Six residents of Edes House, a home for the indigent elderly in Georgetown, have been ordered to move out by the end of September. Directors of the home, who are closing the facility to clear the way for its sale, said an effort to find alternate housing has not been completed yet.

Several of the residents said they do not want to leave Edes House. One of them, Virgie Brown, 84, filed a lawsuit this week against the nonprofit corporation that runs the home and against John W. Gill, president of its board. The suit asks the D.C. Superior Court to block her eviction and the planned closing of the home at 2929 N St. NW.

Gill is marketing the property through his real estate firm, H.A. Gill & Son Realtors, which would receive a commission that could exceed $100,000 when the property is sold. The large house has been valued at as much as $1.8 million. Gill has been a member of the Edes board for 35 years.

The directors decided to close the house because they cannot find enough elderly women who meet requirements of the home's bequest and because the corporation is losing money, according to their attorney, Stephen David Keeffe.

Only two men and one woman are permanent residents of Edes House, Keeffe said, and three people are living there temporarily.

Three smaller houses in the same block also are owned by the Edes corporation and are being sold. Keeffe said sales contracts already have been signed for the three, but said he does not know the sales price.

Brown's lawsuit alleged that Gill and the corporation "have not made a good-faith effort to locate elderly and indigent individuals" to live in the house and that applications submitted by prospective residents "were not processed with a view toward allowing elderly and indigent individuals" to live in the home.

Gill or his brokerage firm have "already received substantial income from transactions involving" the sales of the other Georgetown houses that "were not in the best interests of Edes," the suit charged.

Keeffe said this week he had not read the lawsuit and declined comment. Brown is represented on a pro bono, or free, basis by Washington attorney Michael Nussbaum.

Plans for closing the home have proved controversial with operators of shelters and other residences for the poor and homeless, who say there are plenty of elderly women in need of the services the Edes House provides. Some Georgetown residents who oppose the closing have urged that the facility be used for people of any age who are in need if not enough elderly indigent individuals can be found.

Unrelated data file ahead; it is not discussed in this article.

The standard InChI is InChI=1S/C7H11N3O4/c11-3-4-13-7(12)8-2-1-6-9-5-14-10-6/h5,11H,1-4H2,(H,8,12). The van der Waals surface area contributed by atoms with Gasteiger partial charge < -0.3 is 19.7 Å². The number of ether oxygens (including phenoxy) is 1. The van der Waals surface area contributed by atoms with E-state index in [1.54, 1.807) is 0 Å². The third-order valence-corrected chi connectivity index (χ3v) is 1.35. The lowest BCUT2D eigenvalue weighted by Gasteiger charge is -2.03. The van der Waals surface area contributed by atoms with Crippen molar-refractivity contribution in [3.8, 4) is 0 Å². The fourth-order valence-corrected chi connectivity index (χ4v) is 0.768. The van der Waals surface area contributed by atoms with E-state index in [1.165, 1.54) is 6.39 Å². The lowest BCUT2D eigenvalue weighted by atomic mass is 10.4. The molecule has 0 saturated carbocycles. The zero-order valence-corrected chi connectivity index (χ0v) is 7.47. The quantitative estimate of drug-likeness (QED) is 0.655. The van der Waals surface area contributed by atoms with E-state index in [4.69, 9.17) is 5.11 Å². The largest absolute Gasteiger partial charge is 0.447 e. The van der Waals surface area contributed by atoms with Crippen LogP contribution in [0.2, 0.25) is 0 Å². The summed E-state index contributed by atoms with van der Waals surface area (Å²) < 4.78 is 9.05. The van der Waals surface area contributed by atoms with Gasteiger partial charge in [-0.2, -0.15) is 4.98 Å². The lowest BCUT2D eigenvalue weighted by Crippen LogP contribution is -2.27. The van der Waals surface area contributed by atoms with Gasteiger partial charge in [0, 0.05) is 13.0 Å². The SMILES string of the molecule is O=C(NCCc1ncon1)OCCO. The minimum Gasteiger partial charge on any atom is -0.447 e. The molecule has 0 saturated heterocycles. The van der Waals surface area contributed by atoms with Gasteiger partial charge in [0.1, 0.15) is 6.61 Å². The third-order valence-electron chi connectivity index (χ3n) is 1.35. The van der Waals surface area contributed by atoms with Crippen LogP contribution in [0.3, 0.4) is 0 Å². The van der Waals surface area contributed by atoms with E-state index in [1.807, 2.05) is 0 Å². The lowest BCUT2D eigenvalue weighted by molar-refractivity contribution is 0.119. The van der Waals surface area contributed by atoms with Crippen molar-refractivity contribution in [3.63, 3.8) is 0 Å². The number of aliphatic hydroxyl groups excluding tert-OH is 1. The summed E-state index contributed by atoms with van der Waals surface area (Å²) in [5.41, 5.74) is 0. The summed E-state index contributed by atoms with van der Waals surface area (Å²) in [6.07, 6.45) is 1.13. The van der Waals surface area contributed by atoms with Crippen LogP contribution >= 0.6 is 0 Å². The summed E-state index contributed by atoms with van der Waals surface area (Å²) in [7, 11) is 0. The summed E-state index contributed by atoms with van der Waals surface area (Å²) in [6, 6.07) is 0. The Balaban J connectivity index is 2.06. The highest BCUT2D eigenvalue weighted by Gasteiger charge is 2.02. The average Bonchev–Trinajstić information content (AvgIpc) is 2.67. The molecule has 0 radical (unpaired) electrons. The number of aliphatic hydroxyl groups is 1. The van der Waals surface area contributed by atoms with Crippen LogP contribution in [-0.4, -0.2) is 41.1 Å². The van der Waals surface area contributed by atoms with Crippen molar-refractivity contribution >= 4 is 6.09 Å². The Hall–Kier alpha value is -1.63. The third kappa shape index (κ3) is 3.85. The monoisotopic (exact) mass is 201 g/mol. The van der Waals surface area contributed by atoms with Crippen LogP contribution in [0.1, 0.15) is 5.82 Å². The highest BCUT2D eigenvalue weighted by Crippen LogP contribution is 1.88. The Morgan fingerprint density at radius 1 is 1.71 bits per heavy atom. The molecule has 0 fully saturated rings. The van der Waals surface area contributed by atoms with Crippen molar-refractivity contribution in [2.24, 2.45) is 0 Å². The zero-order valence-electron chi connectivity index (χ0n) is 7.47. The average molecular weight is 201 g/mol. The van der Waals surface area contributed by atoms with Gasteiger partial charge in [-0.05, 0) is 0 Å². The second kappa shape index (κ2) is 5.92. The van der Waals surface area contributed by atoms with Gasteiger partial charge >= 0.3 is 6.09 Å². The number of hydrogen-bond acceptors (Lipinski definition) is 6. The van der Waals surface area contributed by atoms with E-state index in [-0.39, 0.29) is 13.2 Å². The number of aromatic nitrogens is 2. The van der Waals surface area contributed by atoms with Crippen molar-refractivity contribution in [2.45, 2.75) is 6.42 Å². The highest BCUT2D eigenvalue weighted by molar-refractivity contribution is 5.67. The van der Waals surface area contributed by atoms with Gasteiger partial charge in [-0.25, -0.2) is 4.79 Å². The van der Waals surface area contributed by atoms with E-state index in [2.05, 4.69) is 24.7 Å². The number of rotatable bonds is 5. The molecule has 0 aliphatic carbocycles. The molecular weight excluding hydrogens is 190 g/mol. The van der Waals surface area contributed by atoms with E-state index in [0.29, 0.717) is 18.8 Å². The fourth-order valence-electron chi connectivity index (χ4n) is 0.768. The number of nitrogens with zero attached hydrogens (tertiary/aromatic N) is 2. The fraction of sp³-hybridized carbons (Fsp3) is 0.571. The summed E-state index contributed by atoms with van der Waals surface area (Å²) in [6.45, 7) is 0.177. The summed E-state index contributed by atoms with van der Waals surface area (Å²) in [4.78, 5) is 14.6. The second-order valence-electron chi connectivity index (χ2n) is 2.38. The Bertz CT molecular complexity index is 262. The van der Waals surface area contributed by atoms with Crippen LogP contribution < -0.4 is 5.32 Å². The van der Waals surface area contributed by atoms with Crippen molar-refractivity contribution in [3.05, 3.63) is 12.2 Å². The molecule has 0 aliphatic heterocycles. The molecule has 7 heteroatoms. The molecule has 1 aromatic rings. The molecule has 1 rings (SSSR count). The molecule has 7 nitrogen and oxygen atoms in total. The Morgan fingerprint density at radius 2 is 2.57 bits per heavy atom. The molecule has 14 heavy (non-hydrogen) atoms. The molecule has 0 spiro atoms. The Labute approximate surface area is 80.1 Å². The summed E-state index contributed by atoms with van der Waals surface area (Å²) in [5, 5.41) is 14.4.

The Edes directors agreed to delay selling the house for 90 days in response to complaints, but that period ends Sept. 30.

"If there is no contract on the property by the end of September," the directors said they "probably" will advertise the house for sale. The board has talked with potential buyers, including "some foundations," during the 90-day period, according to Keeffe.

The 18-room home was built in 1908 with a $100,000 legacy from Georgetown resident Margaret Edes, who specified that the facility must be a home for indigent widows. The directors said they began taking in elderly men and Georgetown University students when they were unable to find enough older women who met requirements of the Edes will.

They began asking the elderly residents to pay rent several years ago to help cover rising expenses. Some residents have paid as much as $800 a month, while others have given their Social Security income to the home.

Margaret Edes, who never married, was the daughter of a wealthy Maryland miller.

Gill and Keeffe met with the elderly residents last week to "generally discuss what arrangements can be made for their care," the attorney said. The residents have a "variety of choices" because "a lot of places would like to have them," he said.

For several months, the Edes directors have been discussing a possible merger of the Edes corporation with the Washington Home, a private, nonprofit facility that provides nursing and hospice care for 182 people.

If an agreement is reached, proceeds from the sale of the Georgetown property and a $400,000 investment portfolio would be turned over to the Washington Home to pay for care of the three permanent Edes residents, Keeffe said. Funds left over could be used for other needs at the Washington Home.

"We think that as long as we get {the money} into maintaining persons ... as Mrs. Edes intended," the directors believe they are on solid ground legally, Keeffe said. Because the Edes will specifies that the bequest be used to care for indigent widows, "we are going to have to consider" how the funds "could be used in the same manner at the Washington Home."

Washington Home officials could not be reached for comment.